- Man shot by police ID'd; witness shares his side of story (2/17/17)31
- Settlement reached in accidental shooting case at Kelly High (2/15/17)10
- MSHP: McLendon shot in side; autopsy refutes witness account (2/19/17)23
- Jackson board votes to demolish high school building if bond issue passes (2/15/17)24
- Cape officer shoots man inside a home (2/16/17)7
- Business notebook: Owners ready to roll out the Barrel 131 (2/20/17)4
- Apparent punch at girls basketball game propels lawmaker into action (2/21/17)4
- Former Cape cop indicted on possessing child porn (2/17/17)
- Man dies after being shot by officer; said to have come at cop with knife (2/16/17)29
- Ray's of Kelso to close, then reopen under new ownership (2/16/17)6
Park historian stumped by fort mystery
BIG POOL, Md. -- Fort Frederick, the cornerstone of Maryland's frontier defense during the French and Indian War, is an awesome, unfinished puzzle.
During the American Revolution, Fort Frederick was a prison for Hessian and British soldiers. The state sold it in 1791 and it passed through a number of private owners, including one who tended livestock and fruit trees inside the enclosure.
By the time the state repurchased the fortress in 1922, its walls were crumbling and there was nothing inside to indicate soldiers once were housed there.
Ross Kimmel was a graduate student in his late 20s when he started researching the roots of the fort. Nearly 30 years later, he's still stumped -- baffled by missing details of the gun decks that protected the massive stone structure, puzzled by the design of its officers' quarters.
Kimmel, chief historian for the state parks, is appealing to the public for help in locating drawings or documents that would help the state accurately reconstruct those features by 2006, the fort's 250th anniversary year.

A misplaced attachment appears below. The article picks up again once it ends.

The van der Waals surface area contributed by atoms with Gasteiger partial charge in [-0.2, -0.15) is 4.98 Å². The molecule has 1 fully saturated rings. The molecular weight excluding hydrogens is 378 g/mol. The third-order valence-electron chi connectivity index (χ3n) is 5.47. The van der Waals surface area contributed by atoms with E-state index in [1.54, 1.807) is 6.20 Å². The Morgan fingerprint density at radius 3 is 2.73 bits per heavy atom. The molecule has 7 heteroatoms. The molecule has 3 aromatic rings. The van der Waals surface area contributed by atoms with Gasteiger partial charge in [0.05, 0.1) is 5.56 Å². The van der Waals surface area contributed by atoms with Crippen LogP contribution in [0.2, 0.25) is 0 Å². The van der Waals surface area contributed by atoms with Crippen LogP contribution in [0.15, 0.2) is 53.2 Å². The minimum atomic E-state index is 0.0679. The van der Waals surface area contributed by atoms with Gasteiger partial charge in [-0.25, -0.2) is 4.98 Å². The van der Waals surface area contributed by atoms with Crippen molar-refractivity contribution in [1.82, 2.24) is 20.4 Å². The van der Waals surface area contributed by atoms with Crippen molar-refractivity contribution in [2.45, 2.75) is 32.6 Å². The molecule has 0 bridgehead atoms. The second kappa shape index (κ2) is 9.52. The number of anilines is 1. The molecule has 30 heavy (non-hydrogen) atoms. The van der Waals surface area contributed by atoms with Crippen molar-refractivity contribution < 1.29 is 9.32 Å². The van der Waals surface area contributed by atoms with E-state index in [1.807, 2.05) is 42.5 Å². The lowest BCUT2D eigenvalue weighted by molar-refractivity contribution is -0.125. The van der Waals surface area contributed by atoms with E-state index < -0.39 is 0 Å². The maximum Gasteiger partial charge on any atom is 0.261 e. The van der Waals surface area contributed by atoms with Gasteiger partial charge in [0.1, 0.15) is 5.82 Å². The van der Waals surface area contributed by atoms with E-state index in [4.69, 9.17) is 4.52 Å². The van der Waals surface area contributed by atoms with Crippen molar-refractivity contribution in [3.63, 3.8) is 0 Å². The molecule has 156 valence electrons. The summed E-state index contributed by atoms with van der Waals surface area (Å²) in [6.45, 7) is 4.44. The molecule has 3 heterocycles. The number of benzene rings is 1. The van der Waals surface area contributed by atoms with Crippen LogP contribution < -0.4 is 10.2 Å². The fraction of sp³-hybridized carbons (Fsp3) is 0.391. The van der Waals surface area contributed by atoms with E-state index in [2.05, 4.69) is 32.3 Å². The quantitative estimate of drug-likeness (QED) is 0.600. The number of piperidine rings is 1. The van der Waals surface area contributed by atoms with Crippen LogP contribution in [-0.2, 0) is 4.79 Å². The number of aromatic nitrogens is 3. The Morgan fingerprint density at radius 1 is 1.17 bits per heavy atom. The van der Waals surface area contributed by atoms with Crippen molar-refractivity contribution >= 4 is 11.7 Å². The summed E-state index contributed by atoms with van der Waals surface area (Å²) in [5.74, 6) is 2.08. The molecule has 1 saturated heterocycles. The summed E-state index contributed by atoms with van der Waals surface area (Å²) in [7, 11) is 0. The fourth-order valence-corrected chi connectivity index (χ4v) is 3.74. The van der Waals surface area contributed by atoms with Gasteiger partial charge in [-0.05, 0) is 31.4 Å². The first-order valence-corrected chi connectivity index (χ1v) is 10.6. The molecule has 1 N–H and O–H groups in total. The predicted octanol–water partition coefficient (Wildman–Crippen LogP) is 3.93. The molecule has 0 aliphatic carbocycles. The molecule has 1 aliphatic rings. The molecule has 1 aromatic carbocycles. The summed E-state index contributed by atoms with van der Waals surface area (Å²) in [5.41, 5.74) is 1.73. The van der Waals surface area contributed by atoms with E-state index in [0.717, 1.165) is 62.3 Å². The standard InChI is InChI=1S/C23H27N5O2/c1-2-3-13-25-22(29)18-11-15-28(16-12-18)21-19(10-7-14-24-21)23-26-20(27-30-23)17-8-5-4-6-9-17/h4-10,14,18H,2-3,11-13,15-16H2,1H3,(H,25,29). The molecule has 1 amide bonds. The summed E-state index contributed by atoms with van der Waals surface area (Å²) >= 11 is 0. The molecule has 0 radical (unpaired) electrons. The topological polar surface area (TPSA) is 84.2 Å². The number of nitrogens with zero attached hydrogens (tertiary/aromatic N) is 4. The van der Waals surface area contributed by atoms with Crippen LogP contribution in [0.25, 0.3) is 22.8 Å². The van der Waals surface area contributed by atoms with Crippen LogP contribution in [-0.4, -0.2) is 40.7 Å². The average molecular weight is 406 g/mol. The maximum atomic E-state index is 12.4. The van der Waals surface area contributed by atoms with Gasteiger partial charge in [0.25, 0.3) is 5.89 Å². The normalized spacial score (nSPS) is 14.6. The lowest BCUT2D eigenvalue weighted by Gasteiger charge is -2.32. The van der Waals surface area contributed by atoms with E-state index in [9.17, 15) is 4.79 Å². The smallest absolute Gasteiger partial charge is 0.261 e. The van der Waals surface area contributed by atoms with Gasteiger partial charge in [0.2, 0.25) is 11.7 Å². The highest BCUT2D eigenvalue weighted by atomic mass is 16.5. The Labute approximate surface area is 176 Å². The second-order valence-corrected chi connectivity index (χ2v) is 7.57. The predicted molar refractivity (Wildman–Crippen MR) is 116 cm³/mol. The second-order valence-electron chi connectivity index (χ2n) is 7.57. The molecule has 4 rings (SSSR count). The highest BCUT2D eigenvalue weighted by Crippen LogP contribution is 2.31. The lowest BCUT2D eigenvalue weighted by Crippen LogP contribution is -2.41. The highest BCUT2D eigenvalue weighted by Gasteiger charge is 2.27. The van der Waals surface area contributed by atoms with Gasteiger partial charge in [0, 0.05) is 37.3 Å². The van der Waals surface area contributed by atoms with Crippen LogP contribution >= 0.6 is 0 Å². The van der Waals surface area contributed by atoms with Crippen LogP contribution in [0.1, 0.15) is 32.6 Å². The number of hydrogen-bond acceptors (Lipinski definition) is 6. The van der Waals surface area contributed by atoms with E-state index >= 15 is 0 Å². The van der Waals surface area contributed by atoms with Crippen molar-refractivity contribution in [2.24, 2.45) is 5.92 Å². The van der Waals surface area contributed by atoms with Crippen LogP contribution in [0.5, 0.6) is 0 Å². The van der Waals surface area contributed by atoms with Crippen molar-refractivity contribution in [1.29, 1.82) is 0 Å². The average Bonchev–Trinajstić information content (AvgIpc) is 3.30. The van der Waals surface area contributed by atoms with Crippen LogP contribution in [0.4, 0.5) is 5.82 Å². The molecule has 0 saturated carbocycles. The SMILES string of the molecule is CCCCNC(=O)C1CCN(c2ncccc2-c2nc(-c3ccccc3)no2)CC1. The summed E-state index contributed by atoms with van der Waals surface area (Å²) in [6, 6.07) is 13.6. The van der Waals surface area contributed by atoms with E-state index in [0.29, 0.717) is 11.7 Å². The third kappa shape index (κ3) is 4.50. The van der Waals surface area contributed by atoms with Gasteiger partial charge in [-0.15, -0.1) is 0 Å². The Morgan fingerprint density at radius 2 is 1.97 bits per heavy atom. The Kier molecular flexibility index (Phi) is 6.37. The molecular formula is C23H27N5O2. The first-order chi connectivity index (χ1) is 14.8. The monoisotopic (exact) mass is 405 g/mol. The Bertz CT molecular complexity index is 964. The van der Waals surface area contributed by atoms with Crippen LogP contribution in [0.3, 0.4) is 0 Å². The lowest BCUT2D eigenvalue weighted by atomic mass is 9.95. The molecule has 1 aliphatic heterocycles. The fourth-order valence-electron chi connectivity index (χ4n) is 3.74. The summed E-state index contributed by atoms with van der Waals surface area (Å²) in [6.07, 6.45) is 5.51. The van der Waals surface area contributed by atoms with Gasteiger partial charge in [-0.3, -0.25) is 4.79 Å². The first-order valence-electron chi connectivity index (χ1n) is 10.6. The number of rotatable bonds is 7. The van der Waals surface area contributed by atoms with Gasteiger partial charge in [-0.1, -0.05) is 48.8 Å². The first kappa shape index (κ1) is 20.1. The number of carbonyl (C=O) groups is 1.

Located in Fort Frederick State Park near Interstate 70, about 90 miles west of Baltimore, the fort has grayish-brown sandstone walls 17 feet high and 3 feet to 4 feet thick.
Inside the one-third mile perimeter are 1.5 acres of grass where colonial soldiers drilled and prepared for attacks that never came.
Today, the enlisted men's barracks are back in place -- two long, white, two-story wood-frame structures that were reconstructed in the 1970s to Kimmel's specifications.
Missing is the officers' quarters, or Governor's House, a smaller building that stood on a foundation excavated in the 1930s by the Civilian Conservation Corps.
Also missing are whatever structures the soldiers would have stood atop while aiming muskets and cannons over the high walls. Kimmel said nothing supports a theory that a wooden catwalk once ringed the interior walls, and there is no archaeological evidence of earthen mounds in the fort's four corners, or bastions.
It's not for want of looking. In what became a career-long frustration, Kimmel has been combing records for clues to Fort Frederick's design since 1973.
Most irritating are the near misses: old-timers whose recollections of the ruins conflict when pressed for details; a man who claimed to have the plans but never produced them during a seven-year cat-and-mouse game.